June 28, 2013
The Broadcasting Board of Governors has condemned a directive issued
by the Cambodian government that forbids the broadcasting of all foreign
programming for 31 days prior to the July 28 election. The directive
affects all FM radio stations broadcasting Radio Free Asia and Voice of
“I am extremely troubled by the Cambodian government’s actions
today,” said Victor Ashe, a member of the BBG’s governing board and the
vice chairman of the board overseeing RFA and who served as the U.S.
Ambassador to Poland from 2004-2009. “By denying its citizens access to
unbiased news and information in this critical time it is undermining
its own legitimacy and blatantly repudiating the very democracy it
claims to espouse. When I visited Cambodia in May, I met with leaders
in the media and civil society. I know first-hand how much they rely on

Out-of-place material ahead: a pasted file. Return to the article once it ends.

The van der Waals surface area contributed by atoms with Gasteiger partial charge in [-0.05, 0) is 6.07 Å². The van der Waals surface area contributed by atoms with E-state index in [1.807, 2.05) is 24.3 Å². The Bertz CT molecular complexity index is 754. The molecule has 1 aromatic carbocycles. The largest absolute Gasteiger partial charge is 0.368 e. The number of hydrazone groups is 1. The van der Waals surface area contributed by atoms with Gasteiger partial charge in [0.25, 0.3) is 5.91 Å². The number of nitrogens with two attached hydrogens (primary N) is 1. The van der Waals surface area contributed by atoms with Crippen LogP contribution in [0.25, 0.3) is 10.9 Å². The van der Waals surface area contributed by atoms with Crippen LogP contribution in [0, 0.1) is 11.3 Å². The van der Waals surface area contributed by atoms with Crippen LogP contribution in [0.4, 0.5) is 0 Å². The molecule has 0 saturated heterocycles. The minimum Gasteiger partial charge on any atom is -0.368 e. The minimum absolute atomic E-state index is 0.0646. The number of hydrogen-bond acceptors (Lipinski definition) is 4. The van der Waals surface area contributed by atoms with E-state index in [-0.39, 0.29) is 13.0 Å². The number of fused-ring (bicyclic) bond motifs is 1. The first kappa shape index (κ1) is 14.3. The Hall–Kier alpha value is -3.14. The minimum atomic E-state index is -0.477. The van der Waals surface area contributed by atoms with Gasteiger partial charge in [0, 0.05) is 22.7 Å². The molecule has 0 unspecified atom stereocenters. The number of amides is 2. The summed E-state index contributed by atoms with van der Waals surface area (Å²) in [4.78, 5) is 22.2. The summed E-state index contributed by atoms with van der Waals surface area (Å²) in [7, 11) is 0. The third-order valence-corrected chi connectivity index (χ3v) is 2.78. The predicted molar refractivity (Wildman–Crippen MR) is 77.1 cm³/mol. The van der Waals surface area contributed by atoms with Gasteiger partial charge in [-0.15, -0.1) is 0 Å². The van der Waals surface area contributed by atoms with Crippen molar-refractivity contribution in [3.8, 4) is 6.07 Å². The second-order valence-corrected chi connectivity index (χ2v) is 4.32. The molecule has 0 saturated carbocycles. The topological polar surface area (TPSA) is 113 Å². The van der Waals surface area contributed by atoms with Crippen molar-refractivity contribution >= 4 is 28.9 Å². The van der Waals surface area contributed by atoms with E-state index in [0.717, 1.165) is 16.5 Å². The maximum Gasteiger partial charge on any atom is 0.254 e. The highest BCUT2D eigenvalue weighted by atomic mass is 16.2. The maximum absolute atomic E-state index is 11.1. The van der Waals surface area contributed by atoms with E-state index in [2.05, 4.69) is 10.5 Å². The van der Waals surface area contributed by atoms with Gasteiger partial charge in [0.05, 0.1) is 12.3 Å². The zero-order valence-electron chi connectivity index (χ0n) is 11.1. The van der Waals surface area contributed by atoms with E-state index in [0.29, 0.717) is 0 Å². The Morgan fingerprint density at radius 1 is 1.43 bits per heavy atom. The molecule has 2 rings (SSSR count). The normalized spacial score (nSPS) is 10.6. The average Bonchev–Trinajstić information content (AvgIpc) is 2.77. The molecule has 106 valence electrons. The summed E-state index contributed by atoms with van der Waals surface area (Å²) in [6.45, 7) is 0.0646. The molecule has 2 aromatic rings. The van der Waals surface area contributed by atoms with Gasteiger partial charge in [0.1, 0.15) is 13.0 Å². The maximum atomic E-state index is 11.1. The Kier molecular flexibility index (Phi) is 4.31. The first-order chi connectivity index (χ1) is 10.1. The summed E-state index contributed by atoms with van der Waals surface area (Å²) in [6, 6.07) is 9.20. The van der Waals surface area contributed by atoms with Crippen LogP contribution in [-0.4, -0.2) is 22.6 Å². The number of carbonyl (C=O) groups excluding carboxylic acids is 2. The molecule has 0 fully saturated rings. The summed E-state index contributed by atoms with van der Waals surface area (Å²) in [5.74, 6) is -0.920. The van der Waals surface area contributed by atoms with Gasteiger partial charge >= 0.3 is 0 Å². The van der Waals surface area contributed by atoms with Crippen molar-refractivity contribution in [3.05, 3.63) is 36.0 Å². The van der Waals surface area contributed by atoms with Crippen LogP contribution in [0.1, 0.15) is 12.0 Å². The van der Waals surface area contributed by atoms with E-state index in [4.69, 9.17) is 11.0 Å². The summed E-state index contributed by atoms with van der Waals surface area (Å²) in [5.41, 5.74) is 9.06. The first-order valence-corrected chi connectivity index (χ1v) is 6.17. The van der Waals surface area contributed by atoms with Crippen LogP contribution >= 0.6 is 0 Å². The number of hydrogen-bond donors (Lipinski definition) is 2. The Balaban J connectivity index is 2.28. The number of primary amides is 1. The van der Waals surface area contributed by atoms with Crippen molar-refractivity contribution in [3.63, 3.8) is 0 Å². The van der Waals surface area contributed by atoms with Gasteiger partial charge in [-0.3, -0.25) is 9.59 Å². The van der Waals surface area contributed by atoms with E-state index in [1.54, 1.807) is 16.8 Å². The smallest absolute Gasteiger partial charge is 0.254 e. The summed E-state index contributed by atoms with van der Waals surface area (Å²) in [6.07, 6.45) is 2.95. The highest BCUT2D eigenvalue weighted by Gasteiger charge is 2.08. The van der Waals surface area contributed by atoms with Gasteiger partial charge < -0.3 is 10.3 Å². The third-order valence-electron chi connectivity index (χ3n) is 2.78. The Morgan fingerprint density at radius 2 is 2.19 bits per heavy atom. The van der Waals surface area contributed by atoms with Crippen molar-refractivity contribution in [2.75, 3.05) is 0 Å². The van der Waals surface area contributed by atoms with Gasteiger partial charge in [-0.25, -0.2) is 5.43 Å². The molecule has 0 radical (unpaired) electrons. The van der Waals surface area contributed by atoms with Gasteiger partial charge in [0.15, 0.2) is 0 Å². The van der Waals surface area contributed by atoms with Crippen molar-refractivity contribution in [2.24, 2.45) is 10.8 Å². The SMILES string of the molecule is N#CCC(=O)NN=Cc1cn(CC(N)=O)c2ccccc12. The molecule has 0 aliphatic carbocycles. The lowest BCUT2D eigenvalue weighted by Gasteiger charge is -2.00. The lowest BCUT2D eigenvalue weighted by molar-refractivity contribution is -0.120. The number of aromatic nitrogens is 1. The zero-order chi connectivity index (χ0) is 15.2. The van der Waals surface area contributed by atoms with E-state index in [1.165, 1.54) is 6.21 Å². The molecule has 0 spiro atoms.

the reporting of RFA and VOA.”
Radio Free Asia reports that at least 10 FM stations in Cambodia have
dropped programming as a result, and e-mails from listeners are already
starting to pour in. VOA’s Khmer Service says the government’s decision
to pull VOA radio programs from FM stations has sparked immediate
complaints on Facebook and other social media sites. Both broadcasters have issued statements condemning the ban.
Radio Free Asia will continue to provide programming through its websites and social media platforms as well as on shortwave radio. VOA will continue providing news and information broadcasts on direct-to-home satellite, web streaming
and shortwave and AM radio broadcasts from outside Cambodia. Because
of the Cambodian government’s action, both broadcasters are now
considering adding shortwave frequencies.
In a statement today, the U.S. State Department urged the Royal
Government of Cambodia to reconsider the decision. “This directive is a
serious infringement on freedom of the press and freedom of expression,
and starkly contradicts the spirit of a healthy democratic process,”
said State Department spokesman Patrick Ventrell.